I’m a fan of Garrett, and ultimately think he’ll be a successful coach for a long time in the NFL. With that said, I’d pick Reid over him right now.

    1. Brian says:

      I don’t think this is the best team he’s ever had, that 04 team was pretty loaded too.

  54. DerfDiggy says:

    Sometimes a change of scenery is needed though JimmyK. As a cowboy fan, I certainly hope the impossible happens and Reid is fired, it’d certainly make things easier for the boys, at least in the short term. The article is only putting into perspective winning percentages. Ultimately, the goal is a Superbowl win, Reid hasn’t done that…and like the writer said, the front end of Reid’s tenure is the most successful. How many chances will Eagles fans give to Reid and Co. to build a winner and come up short. I have the displeasure of having numerous friends that are Eagles fans, and it’s not easy for them to put into perspective how great the franchise has been since him….When they have no defining moment to hang their hats on. Sometimes there’s a premium on the unknown. You guys..for the most part, know what you’ll get from Reid.He’s consistently good, It just seems more and more like the team will never achieve “great” under him.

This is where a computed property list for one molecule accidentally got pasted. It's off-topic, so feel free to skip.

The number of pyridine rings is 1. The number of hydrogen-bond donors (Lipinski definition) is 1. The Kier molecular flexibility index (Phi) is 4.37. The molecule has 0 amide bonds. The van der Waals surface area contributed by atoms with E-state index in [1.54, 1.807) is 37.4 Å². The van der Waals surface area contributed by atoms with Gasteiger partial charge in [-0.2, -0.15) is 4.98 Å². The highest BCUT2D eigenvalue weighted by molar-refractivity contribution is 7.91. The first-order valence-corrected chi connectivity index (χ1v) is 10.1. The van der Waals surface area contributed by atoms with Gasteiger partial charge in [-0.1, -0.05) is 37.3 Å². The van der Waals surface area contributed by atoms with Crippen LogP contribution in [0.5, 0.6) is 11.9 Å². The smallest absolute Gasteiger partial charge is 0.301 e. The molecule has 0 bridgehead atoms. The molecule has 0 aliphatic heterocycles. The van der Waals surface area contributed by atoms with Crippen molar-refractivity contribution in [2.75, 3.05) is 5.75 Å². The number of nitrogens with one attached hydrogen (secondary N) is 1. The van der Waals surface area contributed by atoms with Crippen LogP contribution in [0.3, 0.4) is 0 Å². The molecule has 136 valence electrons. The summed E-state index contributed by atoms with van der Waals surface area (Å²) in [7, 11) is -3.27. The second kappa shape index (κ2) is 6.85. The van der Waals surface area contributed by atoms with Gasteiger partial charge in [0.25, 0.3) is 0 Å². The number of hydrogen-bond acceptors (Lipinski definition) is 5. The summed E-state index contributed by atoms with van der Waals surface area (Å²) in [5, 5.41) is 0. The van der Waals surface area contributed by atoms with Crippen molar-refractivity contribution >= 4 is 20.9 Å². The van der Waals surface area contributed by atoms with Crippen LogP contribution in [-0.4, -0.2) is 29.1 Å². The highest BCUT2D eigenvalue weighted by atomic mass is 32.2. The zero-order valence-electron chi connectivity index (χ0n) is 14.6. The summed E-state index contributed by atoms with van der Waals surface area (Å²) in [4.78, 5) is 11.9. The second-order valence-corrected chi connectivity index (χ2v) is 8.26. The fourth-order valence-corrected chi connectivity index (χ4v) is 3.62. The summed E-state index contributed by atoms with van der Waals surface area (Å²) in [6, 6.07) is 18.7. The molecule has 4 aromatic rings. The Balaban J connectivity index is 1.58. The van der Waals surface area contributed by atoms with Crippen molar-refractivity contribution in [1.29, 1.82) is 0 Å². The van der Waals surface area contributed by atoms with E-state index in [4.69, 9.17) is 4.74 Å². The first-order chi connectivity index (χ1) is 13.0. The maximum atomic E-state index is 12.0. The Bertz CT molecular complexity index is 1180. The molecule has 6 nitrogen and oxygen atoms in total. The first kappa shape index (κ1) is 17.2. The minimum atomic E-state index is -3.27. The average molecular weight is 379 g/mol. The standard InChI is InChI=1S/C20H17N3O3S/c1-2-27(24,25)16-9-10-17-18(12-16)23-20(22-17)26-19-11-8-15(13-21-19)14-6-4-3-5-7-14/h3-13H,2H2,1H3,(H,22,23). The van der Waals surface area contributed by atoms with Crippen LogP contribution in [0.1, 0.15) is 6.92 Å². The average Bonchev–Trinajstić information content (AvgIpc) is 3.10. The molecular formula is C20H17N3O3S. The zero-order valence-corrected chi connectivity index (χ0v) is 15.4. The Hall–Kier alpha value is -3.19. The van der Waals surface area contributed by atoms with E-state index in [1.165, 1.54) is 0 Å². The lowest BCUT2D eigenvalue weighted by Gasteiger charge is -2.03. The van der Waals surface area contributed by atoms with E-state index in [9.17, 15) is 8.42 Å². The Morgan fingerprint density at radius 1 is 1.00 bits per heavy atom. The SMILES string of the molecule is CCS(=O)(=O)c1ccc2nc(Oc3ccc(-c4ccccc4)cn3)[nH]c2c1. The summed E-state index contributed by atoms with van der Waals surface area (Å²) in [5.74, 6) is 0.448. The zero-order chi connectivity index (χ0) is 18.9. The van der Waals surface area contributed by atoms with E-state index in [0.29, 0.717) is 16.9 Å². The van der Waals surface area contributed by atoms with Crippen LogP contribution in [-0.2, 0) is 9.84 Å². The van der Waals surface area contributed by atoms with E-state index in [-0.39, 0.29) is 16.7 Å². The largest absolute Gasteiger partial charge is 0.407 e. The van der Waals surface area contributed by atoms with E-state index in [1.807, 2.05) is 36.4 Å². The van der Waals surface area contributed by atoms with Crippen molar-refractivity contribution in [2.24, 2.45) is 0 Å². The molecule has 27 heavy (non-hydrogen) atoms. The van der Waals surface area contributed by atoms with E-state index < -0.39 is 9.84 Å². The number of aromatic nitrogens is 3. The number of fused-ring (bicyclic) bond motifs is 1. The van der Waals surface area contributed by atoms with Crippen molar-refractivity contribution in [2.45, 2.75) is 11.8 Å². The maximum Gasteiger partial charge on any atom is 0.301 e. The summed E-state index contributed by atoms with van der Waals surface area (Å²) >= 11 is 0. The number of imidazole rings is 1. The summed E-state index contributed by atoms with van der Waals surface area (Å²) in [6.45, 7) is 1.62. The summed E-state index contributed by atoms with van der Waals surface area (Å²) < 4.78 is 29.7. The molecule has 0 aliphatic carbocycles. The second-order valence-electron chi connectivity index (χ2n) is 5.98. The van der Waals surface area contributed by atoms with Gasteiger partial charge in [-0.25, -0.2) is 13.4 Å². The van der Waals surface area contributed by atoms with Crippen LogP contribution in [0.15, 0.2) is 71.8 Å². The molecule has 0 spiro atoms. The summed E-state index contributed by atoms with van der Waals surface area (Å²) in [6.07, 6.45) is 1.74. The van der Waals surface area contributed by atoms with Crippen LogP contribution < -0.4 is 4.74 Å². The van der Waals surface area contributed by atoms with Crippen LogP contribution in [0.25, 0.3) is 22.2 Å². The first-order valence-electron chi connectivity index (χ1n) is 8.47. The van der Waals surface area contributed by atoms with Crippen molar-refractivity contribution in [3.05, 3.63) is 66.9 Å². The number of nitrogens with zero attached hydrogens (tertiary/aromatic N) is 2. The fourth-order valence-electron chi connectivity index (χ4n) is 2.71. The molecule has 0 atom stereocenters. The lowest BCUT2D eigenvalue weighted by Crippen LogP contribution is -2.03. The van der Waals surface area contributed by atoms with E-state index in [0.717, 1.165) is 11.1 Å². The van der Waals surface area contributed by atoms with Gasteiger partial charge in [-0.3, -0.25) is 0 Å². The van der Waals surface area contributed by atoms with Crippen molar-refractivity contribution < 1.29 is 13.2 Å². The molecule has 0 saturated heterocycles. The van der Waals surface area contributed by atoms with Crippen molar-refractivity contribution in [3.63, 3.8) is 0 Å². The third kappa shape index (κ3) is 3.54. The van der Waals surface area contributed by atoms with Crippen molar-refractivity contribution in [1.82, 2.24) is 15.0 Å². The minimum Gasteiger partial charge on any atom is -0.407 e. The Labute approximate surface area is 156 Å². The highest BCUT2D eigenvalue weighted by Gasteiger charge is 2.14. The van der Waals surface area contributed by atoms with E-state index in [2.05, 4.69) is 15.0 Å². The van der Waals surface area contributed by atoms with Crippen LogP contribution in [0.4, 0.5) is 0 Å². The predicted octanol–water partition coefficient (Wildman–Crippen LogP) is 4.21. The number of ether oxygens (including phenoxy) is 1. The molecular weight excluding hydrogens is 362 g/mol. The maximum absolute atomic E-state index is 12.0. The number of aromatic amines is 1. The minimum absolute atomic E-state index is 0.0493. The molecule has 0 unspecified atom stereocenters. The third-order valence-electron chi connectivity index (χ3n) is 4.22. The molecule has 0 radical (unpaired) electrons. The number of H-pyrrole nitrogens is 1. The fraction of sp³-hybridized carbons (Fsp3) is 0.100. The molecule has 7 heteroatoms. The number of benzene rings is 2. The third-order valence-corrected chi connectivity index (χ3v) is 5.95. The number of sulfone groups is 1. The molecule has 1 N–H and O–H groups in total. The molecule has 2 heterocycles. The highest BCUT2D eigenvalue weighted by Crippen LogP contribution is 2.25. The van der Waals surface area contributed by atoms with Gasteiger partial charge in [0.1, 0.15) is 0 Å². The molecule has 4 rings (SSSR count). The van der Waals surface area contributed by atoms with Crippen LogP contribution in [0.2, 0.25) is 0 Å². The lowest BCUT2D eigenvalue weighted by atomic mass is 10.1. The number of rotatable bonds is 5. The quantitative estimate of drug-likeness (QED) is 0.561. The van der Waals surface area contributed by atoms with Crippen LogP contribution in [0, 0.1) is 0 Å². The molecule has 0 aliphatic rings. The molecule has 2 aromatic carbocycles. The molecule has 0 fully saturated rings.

Basically….I’m hearing from Eagles’ fans….The grass is greener on the other side.

    1. DerfDiggy says:

      And also…this may be blasphemy to some…but I think JJ had more to do with Reid’s early success than not. Dude was one hell of a DC. Gave the division fits…..damn I hated those blitzes.

      1. Eric T. says:

        There’s no question that the defense was better than the offense on those teams. But the offense was consistently in the top ten with James Thrash and Todd Pinkston at wideout on a pass-first team, so I have to imagine Reid’s schemes deserve some credit.

        And as someone else pointed out, every QB Reid has had — McNabb, Feeley, Garcia, Kolb, Vick — has looked better in Philly than he did elsewhere, so you have to start wondering if Reid deserves some of the credit for that.

      2. Anders says:

        Thats not blasphemy, the first many years (and the reason I started love em), was the very good defense, it wasnt untill 2004 the offense became a larger part, but that defense was still very very good. The last time we went to the NFCCG was also by a large part of Westbrook and the defense there played very well down the stretch.

    2. Sometimes a change of scenery is needed though JimmyK Eric T.